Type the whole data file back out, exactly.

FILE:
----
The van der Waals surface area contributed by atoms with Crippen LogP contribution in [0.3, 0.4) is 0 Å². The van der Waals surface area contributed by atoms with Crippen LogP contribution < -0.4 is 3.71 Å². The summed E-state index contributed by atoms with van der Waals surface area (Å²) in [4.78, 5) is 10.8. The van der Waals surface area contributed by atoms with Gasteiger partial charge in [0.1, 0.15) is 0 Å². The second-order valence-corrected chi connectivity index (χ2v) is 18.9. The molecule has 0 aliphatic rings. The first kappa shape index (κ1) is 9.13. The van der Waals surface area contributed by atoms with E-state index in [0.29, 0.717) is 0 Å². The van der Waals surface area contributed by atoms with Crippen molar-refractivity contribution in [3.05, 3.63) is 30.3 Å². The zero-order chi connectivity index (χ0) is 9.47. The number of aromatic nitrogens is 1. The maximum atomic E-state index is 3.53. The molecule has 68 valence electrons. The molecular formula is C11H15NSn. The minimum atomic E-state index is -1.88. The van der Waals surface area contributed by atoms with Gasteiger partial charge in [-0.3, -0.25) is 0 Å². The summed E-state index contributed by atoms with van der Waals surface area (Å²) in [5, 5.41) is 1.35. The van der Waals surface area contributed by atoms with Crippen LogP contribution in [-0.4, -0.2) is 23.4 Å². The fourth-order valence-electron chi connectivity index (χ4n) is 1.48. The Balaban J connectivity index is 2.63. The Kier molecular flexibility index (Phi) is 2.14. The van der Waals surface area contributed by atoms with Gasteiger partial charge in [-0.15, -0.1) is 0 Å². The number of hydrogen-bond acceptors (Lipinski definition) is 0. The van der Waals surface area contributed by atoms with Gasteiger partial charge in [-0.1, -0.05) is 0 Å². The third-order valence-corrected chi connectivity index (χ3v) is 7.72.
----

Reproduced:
The van der Waals surface area contributed by atoms with Crippen LogP contribution in [0.3, 0.4) is 0 Å². The van der Waals surface area contributed by atoms with Crippen LogP contribution < -0.4 is 3.71 Å². The summed E-state index contributed by atoms with van der Waals surface area (Å²) in [4.78, 5) is 10.8. The van der Waals surface area contributed by atoms with Gasteiger partial charge in [0.1, 0.15) is 0 Å². The second-order valence-corrected chi connectivity index (χ2v) is 18.9. The molecule has 0 aliphatic rings. The first kappa shape index (κ1) is 9.13. The van der Waals surface area contributed by atoms with E-state index in [0.29, 0.717) is 0 Å². The van der Waals surface area contributed by atoms with Crippen molar-refractivity contribution in [3.05, 3.63) is 30.3 Å². The zero-order chi connectivity index (χ0) is 9.47. The number of aromatic nitrogens is 1. The maximum atomic E-state index is 3.53. The molecule has 68 valence electrons. The molecular formula is C11H15NSn. The minimum atomic E-state index is -1.88. The van der Waals surface area contributed by atoms with Gasteiger partial charge in [-0.3, -0.25) is 0 Å². The summed E-state index contributed by atoms with van der Waals surface area (Å²) in [5, 5.41) is 1.35. The van der Waals surface area contributed by atoms with Crippen LogP contribution in [-0.4, -0.2) is 23.4 Å². The fourth-order valence-electron chi connectivity index (χ4n) is 1.48. The Balaban J connectivity index is 2.63. The Kier molecular flexibility index (Phi) is 2.14. The van der Waals surface area contributed by atoms with Gasteiger partial charge in [-0.15, -0.1) is 0 Å². The number of hydrogen-bond acceptors (Lipinski definition) is 0. The van der Waals surface area contributed by atoms with Gasteiger partial charge in [-0.1, -0.05) is 0 Å². The third-order valence-corrected chi connectivity index (χ3v) is 7.72.